The case for well structured 1099 work

In America, 1099 is a tax form used for contract positions. In other words, 1099 workers aren't full time employees with benefits. Many people assume that if you are a 1099 worker, you are basically being exploited. This is often the case, but most of my earned income is as a 1099 worker with an online service. I would actually like to see a lot more 1099 opportunities that are done well. I usually refer to this idea on this blog as "Gig work done right."

Home Hero recently announced that they are shutting down. They provided a marketplace for home care providers who were 1099 workers. Yesterday, I left a comment on Hacker News about my ambivalent feelings about Home Hero.

I don't know a lot about Home Hero or that problem space, but their article announcing their shut down suggests that it is probably hourly work that didn't pay all that well on an hourly basis. This is inherently problematic for the worker. It essentially puts a hard cap on their earnings.

I do piece work as a 1099 worker. The effective hourly wage can vary a lot and there are many factors that influence it. I have written about that elsewhere in some detail.

The main point I want to make here is that when I first started and was making vastly less than minimum wage due to my personal situation, I could see the potential for this to grow into something that paid better than minimum wage. I could also see that a large part of that was on me. It depended a lot on me getting my act together and learning how to do this better.

Because of my medical situation, a regular position as a full time employee is inherently problematic and not desirable. I also don't want to see people like me simply excluded from the work force entirely. I firmly believe we need markets for piece work where someone who is slow at it for some reason can still get access to work, even if the de facto hourly rate is below minimum wage.

If it is structured such that it is possible for them to improve that hourly wage and, if you get good at it, you can make better than minimum wage, then I don't find it offensive that some people are working for dirt. Founders of big companies often work for dirt at the start. They may be living on savings and not taking a salary at all. But there is potential there for long term pay off.

When 1099 work is well structured, you can see that same pattern where you may start out making dirt, but the long term potential is there. I have trouble seeing how Home Hero could have led to substantial increases in hourly wage for its 1099 workers.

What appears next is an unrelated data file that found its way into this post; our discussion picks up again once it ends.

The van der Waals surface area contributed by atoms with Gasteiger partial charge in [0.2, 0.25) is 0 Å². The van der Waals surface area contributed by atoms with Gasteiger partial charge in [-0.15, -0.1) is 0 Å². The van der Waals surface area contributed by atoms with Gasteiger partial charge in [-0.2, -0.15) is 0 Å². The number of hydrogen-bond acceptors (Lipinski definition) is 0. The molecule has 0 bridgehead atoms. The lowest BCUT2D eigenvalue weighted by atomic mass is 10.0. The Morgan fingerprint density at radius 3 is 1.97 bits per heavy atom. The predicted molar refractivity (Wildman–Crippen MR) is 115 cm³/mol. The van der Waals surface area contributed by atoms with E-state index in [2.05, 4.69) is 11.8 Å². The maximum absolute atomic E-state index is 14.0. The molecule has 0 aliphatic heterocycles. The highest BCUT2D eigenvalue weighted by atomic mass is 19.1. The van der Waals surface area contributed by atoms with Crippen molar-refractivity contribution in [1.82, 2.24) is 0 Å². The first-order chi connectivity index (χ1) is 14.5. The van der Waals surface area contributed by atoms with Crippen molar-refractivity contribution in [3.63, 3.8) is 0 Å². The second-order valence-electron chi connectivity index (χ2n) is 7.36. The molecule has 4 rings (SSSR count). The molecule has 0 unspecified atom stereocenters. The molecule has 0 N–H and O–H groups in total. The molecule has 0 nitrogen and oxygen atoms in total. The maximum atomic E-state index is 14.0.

There are basically two roads to riches when you start a company. One is to add so much value to the system that it grows the pie and enhances the lives of essentially everyone involved, including customers and employees. The other is extractive. It is about structuring things such that the people at the top take out all the value they can in a way that can be a terrible experience for the employees.

I don't have any problem with people getting rich. I am fine with the wealth that Bill Gates has. Bringing the PC to the world was revolutionary and grew the pie for everyone. The fact that he got a big slice of this larger pie is not inherently problematic for the world.

But a lot of companies today, like Uber, are in the news a lot for paying "slave wages" and generally mistreating their employees. For people who want to have 1099 workers, I want to say there is nothing inherently evil in that choice. But please try to structure the work and compensation such that it is possible for people to make substantially better than minimum wage and, ideally, have some control over their time and schedule.

If you can do those two things well, I am totally on your side. I would very much like to see more gig work opportunities in the world that are handled such that it is genuinely more attractive for some people (people like me) than being a regular employee.

These days, on a good day, I can make upwards of $20/hour when I work. On a bad day, I can tend to my health issues and not live in terror that I am taking too much time off and it might cost me my job. I will still have access to work when I feel better. On a so-so day, I probably still sometimes make less than minimum wage, but my income has been steadily going up and my financial problems are gradually resolving. I could not be pulling that off without access to well done gig work.


Popular posts from this blog

Direct Primary Care

Direct Primary Care: A real alternative under Obamacare

The Gray Zone

Oh my god, it's a girl!

Independently Poor: A Twist on FU Money. Or: "FU, Money"